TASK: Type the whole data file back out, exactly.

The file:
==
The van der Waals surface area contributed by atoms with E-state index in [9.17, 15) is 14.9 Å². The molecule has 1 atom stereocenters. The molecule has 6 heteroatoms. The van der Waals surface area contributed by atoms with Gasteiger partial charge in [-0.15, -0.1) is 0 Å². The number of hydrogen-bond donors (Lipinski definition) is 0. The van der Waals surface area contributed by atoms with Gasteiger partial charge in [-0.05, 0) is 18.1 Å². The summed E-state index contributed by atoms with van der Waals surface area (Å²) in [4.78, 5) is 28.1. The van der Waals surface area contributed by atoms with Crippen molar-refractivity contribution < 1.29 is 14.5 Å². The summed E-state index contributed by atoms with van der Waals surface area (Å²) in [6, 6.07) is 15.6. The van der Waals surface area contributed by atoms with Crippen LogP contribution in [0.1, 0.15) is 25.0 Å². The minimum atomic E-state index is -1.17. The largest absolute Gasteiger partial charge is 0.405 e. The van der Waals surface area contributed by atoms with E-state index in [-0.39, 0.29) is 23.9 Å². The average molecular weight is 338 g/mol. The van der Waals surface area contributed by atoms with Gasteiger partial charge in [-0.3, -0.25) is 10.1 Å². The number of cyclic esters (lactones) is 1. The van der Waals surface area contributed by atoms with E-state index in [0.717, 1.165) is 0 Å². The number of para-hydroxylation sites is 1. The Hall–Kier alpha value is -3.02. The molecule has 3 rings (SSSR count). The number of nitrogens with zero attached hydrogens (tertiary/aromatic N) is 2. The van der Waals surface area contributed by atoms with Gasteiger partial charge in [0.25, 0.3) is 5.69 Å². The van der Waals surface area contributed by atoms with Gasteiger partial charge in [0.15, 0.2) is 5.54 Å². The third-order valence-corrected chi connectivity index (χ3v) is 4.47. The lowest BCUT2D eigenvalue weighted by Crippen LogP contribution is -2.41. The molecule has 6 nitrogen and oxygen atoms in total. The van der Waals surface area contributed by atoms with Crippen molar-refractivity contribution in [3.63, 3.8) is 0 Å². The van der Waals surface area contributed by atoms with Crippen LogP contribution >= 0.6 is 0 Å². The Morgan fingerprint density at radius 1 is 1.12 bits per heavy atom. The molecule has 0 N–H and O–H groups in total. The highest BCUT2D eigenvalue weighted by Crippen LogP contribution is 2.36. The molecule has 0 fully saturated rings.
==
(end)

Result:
The van der Waals surface area contributed by atoms with E-state index in [9.17, 15) is 14.9 Å². The molecule has 1 atom stereocenters. The molecule has 6 heteroatoms. The van der Waals surface area contributed by atoms with Gasteiger partial charge in [-0.15, -0.1) is 0 Å². The number of hydrogen-bond donors (Lipinski definition) is 0. The van der Waals surface area contributed by atoms with Gasteiger partial charge in [-0.05, 0) is 18.1 Å². The summed E-state index contributed by atoms with van der Waals surface area (Å²) in [4.78, 5) is 28.1. The van der Waals surface area contributed by atoms with Crippen molar-refractivity contribution < 1.29 is 14.5 Å². The summed E-state index contributed by atoms with van der Waals surface area (Å²) in [6, 6.07) is 15.6. The van der Waals surface area contributed by atoms with Crippen LogP contribution in [0.1, 0.15) is 25.0 Å². The minimum atomic E-state index is -1.17. The largest absolute Gasteiger partial charge is 0.405 e. The van der Waals surface area contributed by atoms with E-state index in [-0.39, 0.29) is 23.9 Å². The average molecular weight is 338 g/mol. The van der Waals surface area contributed by atoms with Gasteiger partial charge in [-0.3, -0.25) is 10.1 Å². The number of cyclic esters (lactones) is 1. The van der Waals surface area contributed by atoms with E-state index in [0.717, 1.165) is 0 Å². The number of para-hydroxylation sites is 1. The Hall–Kier alpha value is -3.02. The molecule has 3 rings (SSSR count). The number of nitrogens with zero attached hydrogens (tertiary/aromatic N) is 2. The van der Waals surface area contributed by atoms with Gasteiger partial charge in [0.25, 0.3) is 5.69 Å². The van der Waals surface area contributed by atoms with Gasteiger partial charge in [0.15, 0.2) is 5.54 Å². The third-order valence-corrected chi connectivity index (χ3v) is 4.47. The lowest BCUT2D eigenvalue weighted by Crippen LogP contribution is -2.41. The molecule has 6 nitrogen and oxygen atoms in total. The van der Waals surface area contributed by atoms with Crippen molar-refractivity contribution in [3.63, 3.8) is 0 Å². The van der Waals surface area contributed by atoms with Crippen LogP contribution >= 0.6 is 0 Å². The Morgan fingerprint density at radius 1 is 1.12 bits per heavy atom. The molecule has 0 N–H and O–H groups in total. The highest BCUT2D eigenvalue weighted by Crippen LogP contribution is 2.36. The molecule has 0 fully saturated rings.